By Louis K. Bonham
Yesterday, the Supreme Court handed down a major decision in Horne v. Department of Agriculture, in which it struck down a New Deal-era program that governed the production of raisins. In short, the program required raisin growers to give a percentage of their crop to the federal government (without payment), for the ostensible purpose of limiting the supply of raisins on the market and thus keeping raisin prices at a certain level. Among other things, the opinion unambiguously held that the Fifth Amendment’s requirement that private property not be taken for public use without payment of “just compensation” applied just as much to personal property as it did to real property. As Chief Justice Roberts wrote, “the Government has a categorical duty to pay just compensation when it takes your car, just as when it takes your home.” While to most of us, this is pretty obvious, believe it or not this question had not been settled previously . . .
All well and good, you may say, but what does this have to do with guns?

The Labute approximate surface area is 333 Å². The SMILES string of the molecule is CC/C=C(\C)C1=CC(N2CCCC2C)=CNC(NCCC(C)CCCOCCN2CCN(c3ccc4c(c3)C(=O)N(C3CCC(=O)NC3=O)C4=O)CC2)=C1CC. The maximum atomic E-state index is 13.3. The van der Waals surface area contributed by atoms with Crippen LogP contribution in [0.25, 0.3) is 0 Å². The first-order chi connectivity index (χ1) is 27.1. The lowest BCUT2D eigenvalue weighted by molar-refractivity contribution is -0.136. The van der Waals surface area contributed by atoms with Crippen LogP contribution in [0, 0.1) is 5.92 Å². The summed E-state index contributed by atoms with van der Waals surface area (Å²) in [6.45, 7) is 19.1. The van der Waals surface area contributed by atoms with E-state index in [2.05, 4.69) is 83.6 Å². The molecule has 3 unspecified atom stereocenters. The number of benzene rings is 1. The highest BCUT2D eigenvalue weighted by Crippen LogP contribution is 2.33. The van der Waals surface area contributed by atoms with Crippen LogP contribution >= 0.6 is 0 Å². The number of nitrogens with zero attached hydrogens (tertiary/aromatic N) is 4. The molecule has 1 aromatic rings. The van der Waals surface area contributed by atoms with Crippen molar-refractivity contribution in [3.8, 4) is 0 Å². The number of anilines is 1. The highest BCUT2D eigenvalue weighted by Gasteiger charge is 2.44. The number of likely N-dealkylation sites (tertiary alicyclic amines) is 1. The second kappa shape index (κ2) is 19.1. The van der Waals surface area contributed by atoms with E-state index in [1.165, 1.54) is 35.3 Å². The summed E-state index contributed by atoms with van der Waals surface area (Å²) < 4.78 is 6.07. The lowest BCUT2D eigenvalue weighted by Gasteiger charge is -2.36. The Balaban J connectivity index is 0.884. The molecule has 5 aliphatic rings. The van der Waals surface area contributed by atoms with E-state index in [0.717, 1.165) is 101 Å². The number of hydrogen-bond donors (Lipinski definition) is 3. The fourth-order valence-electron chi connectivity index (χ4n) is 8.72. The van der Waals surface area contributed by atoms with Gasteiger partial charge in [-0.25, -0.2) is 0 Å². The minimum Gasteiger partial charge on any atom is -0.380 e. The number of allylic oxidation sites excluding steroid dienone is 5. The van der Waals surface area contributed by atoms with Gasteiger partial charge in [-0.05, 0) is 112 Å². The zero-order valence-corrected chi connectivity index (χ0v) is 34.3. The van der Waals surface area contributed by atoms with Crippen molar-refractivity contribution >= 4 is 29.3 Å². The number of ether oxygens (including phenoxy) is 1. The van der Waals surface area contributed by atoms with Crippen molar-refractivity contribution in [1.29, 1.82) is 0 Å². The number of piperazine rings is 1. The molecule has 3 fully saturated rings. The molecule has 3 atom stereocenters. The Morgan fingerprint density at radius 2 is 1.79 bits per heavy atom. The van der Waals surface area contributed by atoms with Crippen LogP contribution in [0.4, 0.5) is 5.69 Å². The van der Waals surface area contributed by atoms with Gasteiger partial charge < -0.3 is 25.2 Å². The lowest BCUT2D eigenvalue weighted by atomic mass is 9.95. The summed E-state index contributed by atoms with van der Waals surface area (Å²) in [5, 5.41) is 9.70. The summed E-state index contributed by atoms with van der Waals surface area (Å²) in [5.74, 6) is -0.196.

While time will tell how this new analysis gets applied by other courts, it should stick a fork in some of the more extreme gun control proposals out there. For instance, suppose that California decides to ban private possession of all semi-automatic handguns, and requires that all privately-owned semi automatics in the state must be surrendered. Leaving aside the potential Second Amendment issues, it appears to me that under Horne, this would be unconstitutional unless the state provided for the payment of “just compensation” to each owner – which would be likely be so expensive as to make the entire thing unworkable.
Could this also be a basis for challenging laws like New York’s SAFE Act and its declaration that previously legally-owned weapons (and standard capacity magazines) are now verboten? Stay tuned….